Copyright © 2014 by Ricardo das Neves. All rights reserved.
The book that dares to go where 
no other yoga book has gone

Ricardo das Neves hinted at his literary ambitions when, at a mere 18 months, he sought to refill his father’s fountain pen (an object of fascination for the little tyke)… and spilled the inkwell instead. Three years later he foreshadowed his lifelong spiritual quest when, beyond the usual annoying questions that kids stump adults with, he demanded to know who this God person was… and has been fine-tuning the answer ever since.

 

In the interim years Ricardo das Neves’ talents have come to straddle the world of writing and the world of yoga. He is a graduate of the University of Washington’s screenwriting program and has seven screenplays to his credit: The Trail of Truth, Dancing with the Shadow, Variations on a Winding Theme, The Corridor, The Personal Ad and Other Catastrophes, The Catalyst (adaptation of Richard L. Cohen’s novel Crosswords) and Thieves and Poets. He is also the author of five novels blending spirituality and his own brand of quirky humor: Spiritual Seekers’ Guide (To Art, Theft and Intrigue); Grandma Cuts Loose; Irene Finds Her Passion; Single Egyptologist Seeks Cleopatra; and Making Geniuses. He has published over thirty articles on humor, spirituality, and yoga, linked through his website, RicardoDasNeves.com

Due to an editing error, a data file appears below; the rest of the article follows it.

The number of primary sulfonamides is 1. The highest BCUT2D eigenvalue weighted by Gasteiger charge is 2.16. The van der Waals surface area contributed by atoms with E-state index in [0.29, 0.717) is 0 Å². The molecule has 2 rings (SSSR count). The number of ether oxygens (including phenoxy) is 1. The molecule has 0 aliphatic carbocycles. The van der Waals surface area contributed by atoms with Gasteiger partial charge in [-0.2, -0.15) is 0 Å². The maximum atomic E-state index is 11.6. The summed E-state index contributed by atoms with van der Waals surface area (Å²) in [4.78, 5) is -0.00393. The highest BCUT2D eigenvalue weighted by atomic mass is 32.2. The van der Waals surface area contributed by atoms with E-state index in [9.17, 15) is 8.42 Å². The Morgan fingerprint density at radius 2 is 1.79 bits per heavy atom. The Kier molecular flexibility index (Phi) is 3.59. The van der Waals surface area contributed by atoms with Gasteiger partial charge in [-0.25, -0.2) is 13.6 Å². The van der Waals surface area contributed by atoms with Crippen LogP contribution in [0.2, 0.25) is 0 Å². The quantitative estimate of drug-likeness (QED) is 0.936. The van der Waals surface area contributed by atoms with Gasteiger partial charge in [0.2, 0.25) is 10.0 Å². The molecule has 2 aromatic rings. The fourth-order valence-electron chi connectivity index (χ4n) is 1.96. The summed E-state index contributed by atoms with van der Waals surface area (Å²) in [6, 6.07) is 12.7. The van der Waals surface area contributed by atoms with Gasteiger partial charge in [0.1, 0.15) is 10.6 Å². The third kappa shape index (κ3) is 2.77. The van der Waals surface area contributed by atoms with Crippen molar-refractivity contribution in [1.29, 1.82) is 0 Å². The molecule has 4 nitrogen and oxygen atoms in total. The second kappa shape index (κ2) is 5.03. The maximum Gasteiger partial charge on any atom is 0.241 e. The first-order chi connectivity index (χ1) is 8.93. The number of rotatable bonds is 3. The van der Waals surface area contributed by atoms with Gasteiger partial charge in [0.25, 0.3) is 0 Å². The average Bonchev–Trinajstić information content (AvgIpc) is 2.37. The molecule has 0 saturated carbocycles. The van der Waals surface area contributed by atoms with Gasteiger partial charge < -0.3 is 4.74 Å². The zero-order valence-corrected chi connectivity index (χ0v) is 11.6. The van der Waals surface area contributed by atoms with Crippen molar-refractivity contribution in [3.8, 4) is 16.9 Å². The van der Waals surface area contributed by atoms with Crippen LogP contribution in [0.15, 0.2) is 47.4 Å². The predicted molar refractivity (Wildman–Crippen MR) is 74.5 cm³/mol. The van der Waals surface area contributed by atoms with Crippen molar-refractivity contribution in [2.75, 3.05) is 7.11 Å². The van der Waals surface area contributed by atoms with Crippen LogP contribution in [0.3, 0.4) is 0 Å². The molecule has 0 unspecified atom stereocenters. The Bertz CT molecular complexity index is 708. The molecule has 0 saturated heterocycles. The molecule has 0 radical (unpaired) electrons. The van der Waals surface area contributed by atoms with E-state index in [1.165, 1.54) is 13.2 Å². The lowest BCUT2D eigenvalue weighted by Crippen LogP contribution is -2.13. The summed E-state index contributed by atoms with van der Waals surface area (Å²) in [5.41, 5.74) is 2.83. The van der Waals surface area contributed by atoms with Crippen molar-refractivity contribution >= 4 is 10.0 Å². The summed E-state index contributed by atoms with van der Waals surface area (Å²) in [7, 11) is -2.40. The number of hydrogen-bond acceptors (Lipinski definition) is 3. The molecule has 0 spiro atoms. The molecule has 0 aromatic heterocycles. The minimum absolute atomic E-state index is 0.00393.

In the yoga front, Ricardo walked into his first class in 1991 and hated it. The following day he took someone else’s class, loved it, and has been downward-dogging it since then, elongating himself (and others) in the Integral, Kripalu, Ashtanga and Iyengar approaches to yoga. In 2007, he began to develop two distinct styles of yoga; one that incorporated the use of hand weights (perhaps to spite his lifelong boredom with weight-bearing exercise) and another one that emphasized gentleness and relaxation throughout (proving that those who teach something are the ones who need it the most). He lives in Seattle and feels fairly certain that he wouldn’t write as much if he lived someplace with significantly better weather.

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